Claims about higher state revenues fall apart when placed in context

State tax revenues are far below pre-recession levels. Before adjustment for inflation, Figure 3 shows that by 2010, the deepest part of the recession, state revenues had fallen to $1.9 billion (12.3 percent) below 2007 levels. Revenues are presently $820 million (5.3 percent) below the pre-recession mark, and aren’t projected to approach 2007 levels until 2013.


The decline in state revenues is even more dramatic once elements of inflation, such as rising energy prices – which make it more expensive for the state to fuel police cars and heat classrooms – are taken into account. In real terms (after adjustment for inflation) state revenues are currently about $2 billion (12.6 percent) below pre-recession levels, and aren’t projected to recover within the foreseeable future, based on estimates from the state’s Economic and Revenue Forecast Council.

Resources are low, but the need for public services is high

The cost of providing consistent levels of services rises each year due to inflation, demographic changes such as the aging of our state population, and other factors. In addition to these ordinary cost pressures, the Great Recession – and the mass layoffs that have come with it – has greatly increased the need for state-supported health care, educational opportunities, and other essential services among Washingtonians.

A good example is Washington’s Apple Health for Kids program, which has proven to be a crucial backstop for families throughout the recession. Figure 4 shows that while thousands of children in Washington have lost their parents’ employer-provided health coverage since the start of the recession, Apple Health and other public insurance programs have helped to fill the gap. As the graph shows, about 165,000 children in Washington lost employer-sponsored insurance from 2006-07 through 2009-10.  During the same period, the number of children enrolled in state-supported health programs grew by about 208,000.(2) Accordingly, the costs of maintaining Apple Health have risen significantly in the last few years.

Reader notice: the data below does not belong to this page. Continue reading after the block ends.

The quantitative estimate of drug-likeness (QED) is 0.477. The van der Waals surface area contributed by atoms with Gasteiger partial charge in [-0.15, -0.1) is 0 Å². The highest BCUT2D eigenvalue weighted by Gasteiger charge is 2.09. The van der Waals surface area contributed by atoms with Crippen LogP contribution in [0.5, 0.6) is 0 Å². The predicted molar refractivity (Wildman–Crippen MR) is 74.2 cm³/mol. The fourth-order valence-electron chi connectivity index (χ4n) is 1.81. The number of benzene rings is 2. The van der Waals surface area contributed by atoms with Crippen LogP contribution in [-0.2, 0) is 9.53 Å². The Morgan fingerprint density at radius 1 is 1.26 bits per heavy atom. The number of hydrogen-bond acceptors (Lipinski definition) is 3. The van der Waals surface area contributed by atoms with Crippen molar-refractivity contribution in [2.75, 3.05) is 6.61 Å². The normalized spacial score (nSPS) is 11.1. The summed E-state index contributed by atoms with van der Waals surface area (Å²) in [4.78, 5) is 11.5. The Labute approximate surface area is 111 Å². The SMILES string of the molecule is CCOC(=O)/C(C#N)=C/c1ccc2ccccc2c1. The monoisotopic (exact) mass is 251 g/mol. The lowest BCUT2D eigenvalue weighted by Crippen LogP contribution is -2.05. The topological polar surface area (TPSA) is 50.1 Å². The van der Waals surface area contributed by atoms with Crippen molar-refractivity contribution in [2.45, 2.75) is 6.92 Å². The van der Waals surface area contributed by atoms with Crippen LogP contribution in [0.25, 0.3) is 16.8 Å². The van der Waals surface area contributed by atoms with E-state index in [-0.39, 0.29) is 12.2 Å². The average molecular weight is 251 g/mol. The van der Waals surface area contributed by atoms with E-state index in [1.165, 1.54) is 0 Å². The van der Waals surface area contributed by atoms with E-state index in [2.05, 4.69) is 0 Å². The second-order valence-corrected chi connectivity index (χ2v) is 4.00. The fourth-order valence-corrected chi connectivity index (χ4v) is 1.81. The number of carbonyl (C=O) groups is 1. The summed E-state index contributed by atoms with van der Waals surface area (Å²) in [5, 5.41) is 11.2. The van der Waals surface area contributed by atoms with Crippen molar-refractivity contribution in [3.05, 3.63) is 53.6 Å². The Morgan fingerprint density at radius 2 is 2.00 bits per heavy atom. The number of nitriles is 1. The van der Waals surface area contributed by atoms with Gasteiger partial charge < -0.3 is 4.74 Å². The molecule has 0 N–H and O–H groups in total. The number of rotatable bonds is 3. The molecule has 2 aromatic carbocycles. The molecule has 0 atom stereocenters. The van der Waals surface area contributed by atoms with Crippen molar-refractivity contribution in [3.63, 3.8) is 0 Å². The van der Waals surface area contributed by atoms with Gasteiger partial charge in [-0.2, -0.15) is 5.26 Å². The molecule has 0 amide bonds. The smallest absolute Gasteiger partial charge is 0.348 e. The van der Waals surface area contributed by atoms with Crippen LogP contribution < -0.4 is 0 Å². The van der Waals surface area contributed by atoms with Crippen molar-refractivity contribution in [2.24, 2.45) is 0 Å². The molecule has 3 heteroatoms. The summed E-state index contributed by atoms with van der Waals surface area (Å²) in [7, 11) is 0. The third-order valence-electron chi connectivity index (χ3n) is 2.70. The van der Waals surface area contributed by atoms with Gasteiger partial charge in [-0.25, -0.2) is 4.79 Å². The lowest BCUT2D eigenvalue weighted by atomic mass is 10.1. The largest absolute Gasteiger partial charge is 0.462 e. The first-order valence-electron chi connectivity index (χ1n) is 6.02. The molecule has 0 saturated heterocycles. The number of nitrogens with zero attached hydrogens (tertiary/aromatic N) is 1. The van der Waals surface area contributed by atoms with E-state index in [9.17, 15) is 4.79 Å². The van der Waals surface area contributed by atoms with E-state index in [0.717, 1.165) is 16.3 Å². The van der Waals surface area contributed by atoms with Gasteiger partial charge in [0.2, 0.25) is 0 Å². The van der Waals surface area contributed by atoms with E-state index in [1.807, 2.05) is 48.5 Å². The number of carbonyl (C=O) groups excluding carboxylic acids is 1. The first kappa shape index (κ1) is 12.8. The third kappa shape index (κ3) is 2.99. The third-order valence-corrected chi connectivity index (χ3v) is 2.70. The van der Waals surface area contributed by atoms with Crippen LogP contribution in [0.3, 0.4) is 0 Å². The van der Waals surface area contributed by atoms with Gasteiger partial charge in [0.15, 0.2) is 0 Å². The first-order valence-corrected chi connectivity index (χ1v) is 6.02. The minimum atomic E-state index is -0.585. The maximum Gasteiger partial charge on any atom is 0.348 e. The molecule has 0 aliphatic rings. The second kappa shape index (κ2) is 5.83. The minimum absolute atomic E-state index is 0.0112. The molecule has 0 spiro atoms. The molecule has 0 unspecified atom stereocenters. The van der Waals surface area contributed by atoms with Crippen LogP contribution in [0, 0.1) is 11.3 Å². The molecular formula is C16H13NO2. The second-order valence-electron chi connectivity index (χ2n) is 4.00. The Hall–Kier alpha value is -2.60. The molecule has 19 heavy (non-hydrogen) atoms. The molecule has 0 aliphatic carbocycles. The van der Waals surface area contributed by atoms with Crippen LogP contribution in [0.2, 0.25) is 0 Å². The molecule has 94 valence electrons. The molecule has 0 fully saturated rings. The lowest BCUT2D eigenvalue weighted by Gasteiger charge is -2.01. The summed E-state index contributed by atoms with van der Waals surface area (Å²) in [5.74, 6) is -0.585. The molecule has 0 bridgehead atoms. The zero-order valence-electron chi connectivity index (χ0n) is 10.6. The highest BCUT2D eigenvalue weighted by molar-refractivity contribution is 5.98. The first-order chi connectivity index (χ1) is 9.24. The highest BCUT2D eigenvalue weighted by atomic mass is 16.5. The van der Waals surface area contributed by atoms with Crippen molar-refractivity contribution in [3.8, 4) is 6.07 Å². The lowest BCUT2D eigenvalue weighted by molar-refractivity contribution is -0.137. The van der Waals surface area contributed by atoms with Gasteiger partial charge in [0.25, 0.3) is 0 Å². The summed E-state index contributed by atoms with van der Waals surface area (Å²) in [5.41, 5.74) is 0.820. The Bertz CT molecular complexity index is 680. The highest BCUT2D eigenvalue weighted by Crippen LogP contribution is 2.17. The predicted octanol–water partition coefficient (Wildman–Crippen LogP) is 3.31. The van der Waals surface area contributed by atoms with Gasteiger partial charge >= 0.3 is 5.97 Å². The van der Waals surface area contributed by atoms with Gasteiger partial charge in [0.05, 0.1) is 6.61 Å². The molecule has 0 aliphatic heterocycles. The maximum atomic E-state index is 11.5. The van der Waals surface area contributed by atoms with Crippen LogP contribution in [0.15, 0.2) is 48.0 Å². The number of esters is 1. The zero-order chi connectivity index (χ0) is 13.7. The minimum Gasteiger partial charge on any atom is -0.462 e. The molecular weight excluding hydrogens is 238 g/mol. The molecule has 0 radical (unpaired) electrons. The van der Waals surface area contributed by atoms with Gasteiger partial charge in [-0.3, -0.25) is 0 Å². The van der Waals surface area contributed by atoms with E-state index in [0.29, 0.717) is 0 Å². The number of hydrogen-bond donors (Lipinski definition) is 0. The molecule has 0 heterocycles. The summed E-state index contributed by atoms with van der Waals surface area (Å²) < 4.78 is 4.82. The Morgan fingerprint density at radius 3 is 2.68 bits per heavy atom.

public vs private health


Over the next few months, state lawmakers will make pivotal decisions about the future of our state as they work to address a $2 billion shortfall. It is important for all of us to know where we’ve been before we can make decisions about where we’re going next. 

In just three years, there have been more than $10 billion in cuts impacting working families, children, older adults, people with disabilities, and students.  Another all cuts budget would be indefensible. Therefore, it is vital that new revenue be included as part of a balanced solution to our economic problems.

In the short run, we can raise additional resources to preserve our essential health and education structures by ending unjustified tax breaks and modestly increasing the sales tax.(3)  An increase in the sales tax should be paired with the Working Families Tax Rebate  to significantly reduce costs for lower-income working families with children.

In the long run, a small excise tax on some capital gains would go a long way toward improving the adequacy and equity of our flawed revenue system.(4)

There will be disagreements about the revenue package – where it should come from, how much it would raise, and who would pay. That is to be expected. But we should not diminish the magnitude of cuts to state investments enacted since the start of the recession. Thousands of Washingtonians have lost health care and opportunities to build a better future. Ignoring this fact clouds our ability to make sensible choices about public priorities going forward.


The Budget & Policy Center gratefully acknowledges the support of the Annie E. Casey Foundation, Bill & Melinda Gates Foundation, Paul G. Allen Family Foundation, Campion Foundation, Northwest Area Foundation, Stoneman Family Foundation, and The Seattle Foundation. The findings and conclusions presented in this report are those of the author alone, and do not necessarily reflect the opinions of these organizations.


  1. For more information see “Economic Security: Key to Recovery,” located on-line at and “Declining Support for Education Threatens Economic Growth,” located on-line at
  2. To improve statistical precision, the data were split in to two periods, each consisting of two years of data – i.e. 2006-07 and 2009-10.
  3. For more details see the schumdget post “Five advantages of increasing the sales tax,” located on-line at
  4. For more information see “A Capital Reform: Using Capital Gains to Fuel Job Creation and Economic Prosperity in Washington state,” located on-line at